The marchers were prevented by a heavy police presence from getting close to the World Economic Forum cosseted in the luxury Waldorf-Astoria hotel. But they had shown that the movement against the rich and powerful could take over the streets of New York. Even before the demo, students and trade unionists had held two mobilisations of thousands of people.

Some 2,000 trade unionists and protesters joined a demonstration against sweatshop labour outside a Gap store in the centre of New York. Jeff Crosby, a member of the IUEWA electrical workers' union, made the link between workers' conditions in the US and around the world:

'We are all victims of the global economy. General Electric, where I work, wants to move to Mexico, where the costs are cheaper. Many workers' jobs will go. Then in Colombia I hear about workers there fighting back against companies and even being killed. The common thread is these multinationals. They threaten workers everywhere. We have to say 'Another world is possible,' just like they are talking about in the conference in Porto Alegre.'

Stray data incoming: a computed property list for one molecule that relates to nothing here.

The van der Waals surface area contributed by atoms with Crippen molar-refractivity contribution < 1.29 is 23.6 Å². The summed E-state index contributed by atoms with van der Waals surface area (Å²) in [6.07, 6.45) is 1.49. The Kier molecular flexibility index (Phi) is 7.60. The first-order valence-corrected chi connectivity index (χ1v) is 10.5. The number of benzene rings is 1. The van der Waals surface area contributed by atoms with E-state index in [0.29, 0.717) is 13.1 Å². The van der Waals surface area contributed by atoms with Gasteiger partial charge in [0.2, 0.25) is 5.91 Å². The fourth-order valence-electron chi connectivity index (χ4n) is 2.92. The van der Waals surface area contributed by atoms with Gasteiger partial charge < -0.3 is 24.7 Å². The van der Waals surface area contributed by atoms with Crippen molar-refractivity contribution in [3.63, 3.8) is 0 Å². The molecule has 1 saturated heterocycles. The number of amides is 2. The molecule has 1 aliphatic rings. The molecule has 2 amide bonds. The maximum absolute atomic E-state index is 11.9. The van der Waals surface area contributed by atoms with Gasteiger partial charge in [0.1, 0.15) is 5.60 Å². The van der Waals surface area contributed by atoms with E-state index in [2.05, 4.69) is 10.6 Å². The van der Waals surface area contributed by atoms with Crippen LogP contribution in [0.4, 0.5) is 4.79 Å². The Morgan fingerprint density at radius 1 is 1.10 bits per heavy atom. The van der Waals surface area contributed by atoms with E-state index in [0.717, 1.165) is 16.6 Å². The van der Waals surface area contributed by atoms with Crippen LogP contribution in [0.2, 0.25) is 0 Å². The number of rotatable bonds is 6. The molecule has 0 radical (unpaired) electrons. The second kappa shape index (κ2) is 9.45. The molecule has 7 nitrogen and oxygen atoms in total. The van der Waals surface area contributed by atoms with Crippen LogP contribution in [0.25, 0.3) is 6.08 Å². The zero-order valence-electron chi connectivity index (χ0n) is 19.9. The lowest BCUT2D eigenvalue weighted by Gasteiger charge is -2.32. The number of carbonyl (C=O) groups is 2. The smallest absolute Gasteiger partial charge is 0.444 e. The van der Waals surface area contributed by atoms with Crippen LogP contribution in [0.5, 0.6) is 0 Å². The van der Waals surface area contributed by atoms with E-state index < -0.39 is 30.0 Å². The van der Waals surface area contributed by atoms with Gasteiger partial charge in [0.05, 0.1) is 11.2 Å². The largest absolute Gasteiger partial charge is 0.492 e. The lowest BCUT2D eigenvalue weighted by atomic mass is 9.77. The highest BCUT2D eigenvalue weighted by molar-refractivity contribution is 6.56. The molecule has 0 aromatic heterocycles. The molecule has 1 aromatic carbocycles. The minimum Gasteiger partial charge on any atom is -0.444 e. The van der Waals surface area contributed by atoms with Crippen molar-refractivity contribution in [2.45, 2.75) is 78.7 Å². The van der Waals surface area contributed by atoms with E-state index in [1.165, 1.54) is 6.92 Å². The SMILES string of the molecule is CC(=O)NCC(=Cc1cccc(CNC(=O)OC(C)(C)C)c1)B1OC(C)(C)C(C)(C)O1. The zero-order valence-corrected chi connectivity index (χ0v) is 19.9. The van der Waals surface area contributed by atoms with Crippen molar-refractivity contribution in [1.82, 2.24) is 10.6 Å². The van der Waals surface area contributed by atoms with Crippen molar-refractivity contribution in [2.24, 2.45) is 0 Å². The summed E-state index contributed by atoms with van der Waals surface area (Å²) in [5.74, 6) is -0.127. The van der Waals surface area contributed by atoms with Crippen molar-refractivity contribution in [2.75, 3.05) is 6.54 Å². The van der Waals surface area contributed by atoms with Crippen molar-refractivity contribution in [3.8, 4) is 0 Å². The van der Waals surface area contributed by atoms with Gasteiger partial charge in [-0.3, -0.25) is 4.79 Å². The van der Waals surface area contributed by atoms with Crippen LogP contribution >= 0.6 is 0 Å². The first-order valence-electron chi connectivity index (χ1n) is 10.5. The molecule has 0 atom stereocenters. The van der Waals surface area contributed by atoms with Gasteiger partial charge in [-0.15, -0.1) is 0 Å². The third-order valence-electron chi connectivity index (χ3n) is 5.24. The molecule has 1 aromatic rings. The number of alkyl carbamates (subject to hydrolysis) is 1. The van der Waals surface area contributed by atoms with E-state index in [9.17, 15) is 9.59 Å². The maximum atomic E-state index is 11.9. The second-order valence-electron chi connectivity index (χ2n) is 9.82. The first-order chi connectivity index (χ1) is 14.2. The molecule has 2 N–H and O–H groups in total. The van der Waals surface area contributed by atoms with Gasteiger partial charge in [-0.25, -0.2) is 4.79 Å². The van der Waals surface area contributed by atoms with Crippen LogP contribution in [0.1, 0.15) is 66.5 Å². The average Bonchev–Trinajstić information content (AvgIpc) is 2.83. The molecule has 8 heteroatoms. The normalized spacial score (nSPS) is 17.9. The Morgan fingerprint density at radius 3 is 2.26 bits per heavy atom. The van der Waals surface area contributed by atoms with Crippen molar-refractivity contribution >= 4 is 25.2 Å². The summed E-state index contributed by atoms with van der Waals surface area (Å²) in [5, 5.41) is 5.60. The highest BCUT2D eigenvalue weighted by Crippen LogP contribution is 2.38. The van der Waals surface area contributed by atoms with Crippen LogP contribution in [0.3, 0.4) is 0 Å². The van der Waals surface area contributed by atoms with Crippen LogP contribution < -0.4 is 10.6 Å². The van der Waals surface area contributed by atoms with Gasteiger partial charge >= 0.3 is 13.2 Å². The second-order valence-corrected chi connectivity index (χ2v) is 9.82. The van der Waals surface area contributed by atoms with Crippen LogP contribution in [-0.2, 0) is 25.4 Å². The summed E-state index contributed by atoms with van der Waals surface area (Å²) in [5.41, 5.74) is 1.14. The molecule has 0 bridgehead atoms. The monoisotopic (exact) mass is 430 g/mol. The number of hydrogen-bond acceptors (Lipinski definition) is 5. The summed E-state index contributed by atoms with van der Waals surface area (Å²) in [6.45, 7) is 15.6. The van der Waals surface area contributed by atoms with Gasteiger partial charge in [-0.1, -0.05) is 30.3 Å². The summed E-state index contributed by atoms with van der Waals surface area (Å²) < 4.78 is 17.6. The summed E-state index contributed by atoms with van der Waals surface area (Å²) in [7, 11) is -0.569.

Some 1,500 students attended a two-day conference in Columbia University organised as an alternative to the World Economic Forum. The students eagerly listened to a wide range of speakers. Ricardo, a construction worker from New York, got a standing ovation when he said, 'They tell us history really started on 11 September, but I think it started with the protest in Genoa last year and with the struggle in Argentina. That's because we are showing there is an alternative to neo-liberalism and the corporations' vision of the world.'


'I come from the US. I am here to learn from other people around the world, to see what they are doing to make a real difference, a long lasting change, and not just dealing with individual issues.'
ELIZABETH TAN, Jobs for Justice, speaking in Porto Alegre


'It's not just Enron-it's us too. I see those rich people meeting behind closed doors. I just think some of those bosses should be locked up in jail.'
RUSSELL SHEFFLER, member of the United Steelworkers of America, New York


'Yesterday 40,000 children died of hunger around the world. Today 40,000 children will die of hunger, preventable hunger around the world. Tomorrow 40,000 children around the world will die of hunger. There are no headlines about this.'
ODED GRAJEW, Porto Alegre Organising Committee


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Features
Sat 9 Feb 2002, 00:00 GMT
Issue No. 1786